The Lakes District Food Bank has found a sustainable way to ensure their clients will have access to fresh produce during the summer months.
“Once the food bank took ownership of the building in October of last year, it seemed like a good fit to turn the large lot behind the building into a garden,” explained food bank coordinator Candice Little.
Burns Lake Unit Crew members have recently volunteered 223 hours to help with the construction of the new Community Kitchen Garden located behind the food bank. That’s in addition to 178 hours of manual labour put into the construction of the garden by other volunteers.
Little said new garden will operate like a traditional community garden with some spaces for individuals to grow vegetables.
“For the purpose of helping others, and to learn more about gardening, members and volunteers from the Community Kitchen Garden would share produce with the food bank,” said Little. “Produce will be used in the lunches provided by the food bank on distribution days.”
“The food bank and associated Community Kitchen Garden will centralize a variety of programs to provide access to healthy, fresh food, food skills and community engagement,” she continued. “It will offer a place for inspiration and encouragement for many people to work together - to strengthen social networks, helping to build capacity in our community for those who are food insecure.”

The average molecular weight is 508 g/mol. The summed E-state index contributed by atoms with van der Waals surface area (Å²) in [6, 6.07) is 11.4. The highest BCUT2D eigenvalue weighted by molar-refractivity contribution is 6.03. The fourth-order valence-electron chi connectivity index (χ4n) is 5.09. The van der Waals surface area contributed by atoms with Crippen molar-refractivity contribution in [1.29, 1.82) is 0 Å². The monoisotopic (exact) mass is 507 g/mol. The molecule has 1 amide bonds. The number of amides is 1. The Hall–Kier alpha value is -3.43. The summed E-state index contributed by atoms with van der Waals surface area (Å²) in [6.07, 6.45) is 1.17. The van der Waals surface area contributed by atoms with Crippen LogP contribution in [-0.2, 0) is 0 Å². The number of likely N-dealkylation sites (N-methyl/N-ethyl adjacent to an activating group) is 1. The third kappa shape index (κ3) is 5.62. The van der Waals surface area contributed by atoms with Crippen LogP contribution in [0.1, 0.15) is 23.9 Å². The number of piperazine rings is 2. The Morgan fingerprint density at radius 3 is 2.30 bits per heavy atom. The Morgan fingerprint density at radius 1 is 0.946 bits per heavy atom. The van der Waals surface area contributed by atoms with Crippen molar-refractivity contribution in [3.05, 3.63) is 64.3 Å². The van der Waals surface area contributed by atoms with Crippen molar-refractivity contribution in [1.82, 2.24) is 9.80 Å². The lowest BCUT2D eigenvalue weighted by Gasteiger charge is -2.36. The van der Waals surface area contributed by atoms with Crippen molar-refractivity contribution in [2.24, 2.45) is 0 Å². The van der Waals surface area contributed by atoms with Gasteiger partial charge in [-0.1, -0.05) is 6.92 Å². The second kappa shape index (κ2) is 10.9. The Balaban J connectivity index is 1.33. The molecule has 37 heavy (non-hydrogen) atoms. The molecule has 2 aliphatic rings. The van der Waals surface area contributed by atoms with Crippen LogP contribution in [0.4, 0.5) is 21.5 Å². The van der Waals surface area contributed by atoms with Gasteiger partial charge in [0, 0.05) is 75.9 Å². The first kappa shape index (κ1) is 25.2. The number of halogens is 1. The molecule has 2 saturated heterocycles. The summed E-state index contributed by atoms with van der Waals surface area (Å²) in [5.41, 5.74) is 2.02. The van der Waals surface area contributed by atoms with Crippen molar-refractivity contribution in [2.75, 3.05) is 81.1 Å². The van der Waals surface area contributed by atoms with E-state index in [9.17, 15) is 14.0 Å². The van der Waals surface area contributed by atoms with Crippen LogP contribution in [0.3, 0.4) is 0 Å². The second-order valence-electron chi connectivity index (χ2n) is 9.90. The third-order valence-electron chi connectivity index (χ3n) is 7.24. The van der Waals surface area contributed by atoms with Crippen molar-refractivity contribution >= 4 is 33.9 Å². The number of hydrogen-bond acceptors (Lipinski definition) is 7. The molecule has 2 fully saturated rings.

Earlier this year the Lakes District Family Enhancement Society received a $10,000 grant from Food Banks Canada to complete this project. Since the May 20 construction start date, the society has received substantial donations of equipment, time and materials from Blair Wilson Contracting, Silver Sky Farms Backhoe, P&B Agrimech, Tahtsa Timber and DaVern Enterprises.
The new garden, which is 240 ft long and approximately 60 ft wide, includes both raised beds and in-ground beds.
“The work completed so far is the initial development of a small raised bed allotment garden with 14 raised beds and two 18 by 36 ft in-ground share gardens,” described Burns Lake Community Garden Society Chair Tracey Payne, who’s taken the lead on this project. “It included the creation of planting spaces for berries and the planting of eight fruit trees.”
In addition, the old playground equipment was removed, and the site was levelled and shaped so there’s better flow from the front of the garden to the back.
“The site is primarily clay and gravel so it was necessary to truck in better soil for growing vegetables.”
Payne and Little said they plan to find ways to involve kids and their families in the garden.
“Perhaps in the near future we can construct a greenhouse so that we can extend the growing season, and then the garden and greenhouse could be used by school groups.”
The Community Kitchen Garden is expected to open in the spring of 2019.